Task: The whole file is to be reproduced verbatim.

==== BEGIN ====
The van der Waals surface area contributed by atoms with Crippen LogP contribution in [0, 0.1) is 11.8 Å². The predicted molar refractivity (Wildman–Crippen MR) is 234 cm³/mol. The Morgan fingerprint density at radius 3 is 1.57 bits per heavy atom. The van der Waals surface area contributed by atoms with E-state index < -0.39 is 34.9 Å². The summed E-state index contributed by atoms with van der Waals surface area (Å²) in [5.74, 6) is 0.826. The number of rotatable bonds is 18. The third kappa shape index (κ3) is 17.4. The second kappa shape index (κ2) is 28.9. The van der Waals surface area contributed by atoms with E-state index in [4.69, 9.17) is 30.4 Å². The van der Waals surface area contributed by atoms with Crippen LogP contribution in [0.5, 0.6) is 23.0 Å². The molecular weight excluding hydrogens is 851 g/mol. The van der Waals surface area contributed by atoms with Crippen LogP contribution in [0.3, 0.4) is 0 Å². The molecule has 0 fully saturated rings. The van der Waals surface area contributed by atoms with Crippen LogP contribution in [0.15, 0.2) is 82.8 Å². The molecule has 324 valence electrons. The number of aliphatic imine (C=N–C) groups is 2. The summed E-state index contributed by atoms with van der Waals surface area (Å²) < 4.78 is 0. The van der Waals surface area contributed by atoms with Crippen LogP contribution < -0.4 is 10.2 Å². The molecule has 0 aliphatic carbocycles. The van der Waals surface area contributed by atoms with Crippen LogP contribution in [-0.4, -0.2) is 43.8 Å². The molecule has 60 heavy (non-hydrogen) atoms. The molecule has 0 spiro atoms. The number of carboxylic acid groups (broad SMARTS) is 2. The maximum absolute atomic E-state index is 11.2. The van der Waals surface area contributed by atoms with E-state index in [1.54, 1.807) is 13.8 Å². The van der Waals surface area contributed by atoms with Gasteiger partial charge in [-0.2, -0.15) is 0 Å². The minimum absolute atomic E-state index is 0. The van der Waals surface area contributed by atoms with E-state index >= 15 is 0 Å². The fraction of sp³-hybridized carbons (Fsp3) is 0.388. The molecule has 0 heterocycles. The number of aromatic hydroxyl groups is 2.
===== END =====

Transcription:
The van der Waals surface area contributed by atoms with Crippen LogP contribution in [0, 0.1) is 11.8 Å². The predicted molar refractivity (Wildman–Crippen MR) is 234 cm³/mol. The Morgan fingerprint density at radius 3 is 1.57 bits per heavy atom. The van der Waals surface area contributed by atoms with E-state index < -0.39 is 34.9 Å². The summed E-state index contributed by atoms with van der Waals surface area (Å²) in [5.74, 6) is 0.826. The number of rotatable bonds is 18. The third kappa shape index (κ3) is 17.4. The second kappa shape index (κ2) is 28.9. The van der Waals surface area contributed by atoms with E-state index in [4.69, 9.17) is 30.4 Å². The van der Waals surface area contributed by atoms with Crippen LogP contribution in [0.5, 0.6) is 23.0 Å². The molecular weight excluding hydrogens is 851 g/mol. The van der Waals surface area contributed by atoms with Crippen LogP contribution in [0.3, 0.4) is 0 Å². The molecule has 0 fully saturated rings. The van der Waals surface area contributed by atoms with Crippen LogP contribution in [0.15, 0.2) is 82.8 Å². The molecule has 324 valence electrons. The number of aliphatic imine (C=N–C) groups is 2. The summed E-state index contributed by atoms with van der Waals surface area (Å²) < 4.78 is 0. The van der Waals surface area contributed by atoms with Crippen LogP contribution < -0.4 is 10.2 Å². The molecule has 0 aliphatic carbocycles. The van der Waals surface area contributed by atoms with Crippen LogP contribution in [-0.4, -0.2) is 43.8 Å². The molecule has 60 heavy (non-hydrogen) atoms. The molecule has 0 spiro atoms. The number of carboxylic acid groups (broad SMARTS) is 2. The maximum absolute atomic E-state index is 11.2. The van der Waals surface area contributed by atoms with E-state index in [1.54, 1.807) is 13.8 Å². The van der Waals surface area contributed by atoms with Gasteiger partial charge in [-0.2, -0.15) is 0 Å². The minimum absolute atomic E-state index is 0. The van der Waals surface area contributed by atoms with E-state index >= 15 is 0 Å². The fraction of sp³-hybridized carbons (Fsp3) is 0.388. The molecule has 0 heterocycles. The number of aromatic hydroxyl groups is 2.